(Editor’s Note: The following is the text of Mr. Small’s speech upon being presented the 2019 Carter Bradley First Amendment Award by the Oklahoma Pro Chapter of the Society of Professional Jounalists on Saturday, May 18, during the annual SPJOK Awards Banquet at the Reed Conference Center in Midwest City.)

I would like to sincerely thank the SPJ Board of Directors for this honor. It means a great deal to me, for reasons that I will try to explain in just a moment, but first a few more “thank yous” are in order.

• To my wife, Melissa, for your love and support all these years. Wife, mother, grandmother, registered nurse... and, every Wednesday, Tishomingo’s Main Street “Paper Lady.” I may be the mild-mannered reporter, but you’re the real superhero in this family.

• To my sons Joshua and William, William’s wife Charlesana and my granddaughter Zoey: You’re the reason I do this. A wiser man than I once said that our goal in life should be to leave the world a better place than we found it. 

If anything I may have written or said or done at some point over the years has helped to make it a better world for you, then I have accomplished something.

• To my publishers and friends, Tom and Mary Lokey: Thank you for letting me twist your arms into making sure that our community still has a locally owned, locally produced newspaper. 

I know there have been times when you’ve questioned the wisdom of that decision; I don’t think there’s been a Tuesday that’s gone by that Tom hasn’t looked at me at some point and said “This is all your fault.” But you stepped up and took the risk on behalf of the people we serve, and I for one will be eternally grateful.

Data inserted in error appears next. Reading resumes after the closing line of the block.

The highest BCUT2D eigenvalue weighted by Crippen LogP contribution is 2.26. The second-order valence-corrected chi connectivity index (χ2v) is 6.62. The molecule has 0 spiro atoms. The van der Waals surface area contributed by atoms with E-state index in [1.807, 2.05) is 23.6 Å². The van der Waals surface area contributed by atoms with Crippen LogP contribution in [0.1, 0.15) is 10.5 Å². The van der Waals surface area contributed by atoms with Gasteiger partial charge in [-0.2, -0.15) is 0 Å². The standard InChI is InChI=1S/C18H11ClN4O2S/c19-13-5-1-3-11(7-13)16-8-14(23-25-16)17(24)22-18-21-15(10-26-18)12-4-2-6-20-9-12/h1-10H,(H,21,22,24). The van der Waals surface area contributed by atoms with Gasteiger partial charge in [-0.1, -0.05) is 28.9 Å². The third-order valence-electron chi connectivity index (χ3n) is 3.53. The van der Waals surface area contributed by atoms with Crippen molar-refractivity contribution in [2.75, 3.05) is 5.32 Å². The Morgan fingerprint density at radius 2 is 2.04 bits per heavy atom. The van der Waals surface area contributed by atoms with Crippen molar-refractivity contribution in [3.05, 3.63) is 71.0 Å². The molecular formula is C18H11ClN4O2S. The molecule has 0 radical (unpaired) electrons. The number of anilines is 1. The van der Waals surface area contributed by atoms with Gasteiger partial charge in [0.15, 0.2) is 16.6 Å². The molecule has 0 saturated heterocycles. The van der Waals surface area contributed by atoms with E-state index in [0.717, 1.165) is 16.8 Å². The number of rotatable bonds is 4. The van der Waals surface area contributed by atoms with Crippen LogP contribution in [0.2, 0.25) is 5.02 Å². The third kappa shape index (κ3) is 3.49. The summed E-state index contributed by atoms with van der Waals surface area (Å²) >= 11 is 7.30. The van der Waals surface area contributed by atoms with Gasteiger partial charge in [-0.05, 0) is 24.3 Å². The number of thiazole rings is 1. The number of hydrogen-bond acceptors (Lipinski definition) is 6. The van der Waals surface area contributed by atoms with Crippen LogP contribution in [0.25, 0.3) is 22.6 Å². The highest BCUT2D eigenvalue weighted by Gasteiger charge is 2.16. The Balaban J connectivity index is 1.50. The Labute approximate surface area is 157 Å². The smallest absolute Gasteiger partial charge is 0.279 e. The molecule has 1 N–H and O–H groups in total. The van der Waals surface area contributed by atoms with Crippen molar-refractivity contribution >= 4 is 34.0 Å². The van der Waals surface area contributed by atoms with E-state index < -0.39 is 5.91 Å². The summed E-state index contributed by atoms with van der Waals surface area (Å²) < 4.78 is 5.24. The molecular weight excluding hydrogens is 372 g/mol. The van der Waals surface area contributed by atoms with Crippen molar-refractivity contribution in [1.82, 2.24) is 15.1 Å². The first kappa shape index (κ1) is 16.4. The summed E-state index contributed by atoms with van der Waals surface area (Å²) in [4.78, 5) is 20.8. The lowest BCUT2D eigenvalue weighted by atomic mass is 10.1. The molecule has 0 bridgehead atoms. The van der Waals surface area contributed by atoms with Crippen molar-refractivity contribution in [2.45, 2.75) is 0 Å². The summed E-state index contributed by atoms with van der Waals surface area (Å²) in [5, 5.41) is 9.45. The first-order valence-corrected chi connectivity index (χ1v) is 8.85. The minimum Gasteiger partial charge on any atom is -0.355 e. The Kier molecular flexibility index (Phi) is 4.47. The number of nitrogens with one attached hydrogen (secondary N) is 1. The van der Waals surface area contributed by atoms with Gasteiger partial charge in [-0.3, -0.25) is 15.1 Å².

• To my former journalism professor at Olivet Nazarene University, Dr. Joseph Bentz, who couldn’t be here but has long been cheering me on from his current base of operations in California: 

Outside of my family, you were the first one to really believe in me. You’ll never know just how much that meant to me at the time - and how much it still means to me three decades later. 

And then there are three people who are no longer with us, but without whom none of this would have been possible and who are most definitely here in spirit tonight:

• To my former longtime publisher, the late Ray Lokey: You took a chance on me right out of college, and gave me more than a job. You gave me a sense of purpose. Thank you for that, from the bottom of my heart.

• And finally - but most importantly - to my parents, the late John Robert and Romania Sue Small: You were the ones who started me down this path by teaching me to read at such an early age, which in turn instilled in me the desire to become a writer.  

You encouraged me to follow my dream. You were at once my biggest fans and, when I needed it, my harshest critics. “Thank you” seems so inadequate. I miss you both more and more each day. I hope I’ve made you proud.

Now then…

I’ve been fortunate enough to pursue as an adult the profession I knew I wanted to pursue as early as the third grade.  It hasn’t made me rich but, as my mother was so fond of saying, the most valuable riches in life have nothing to do with money.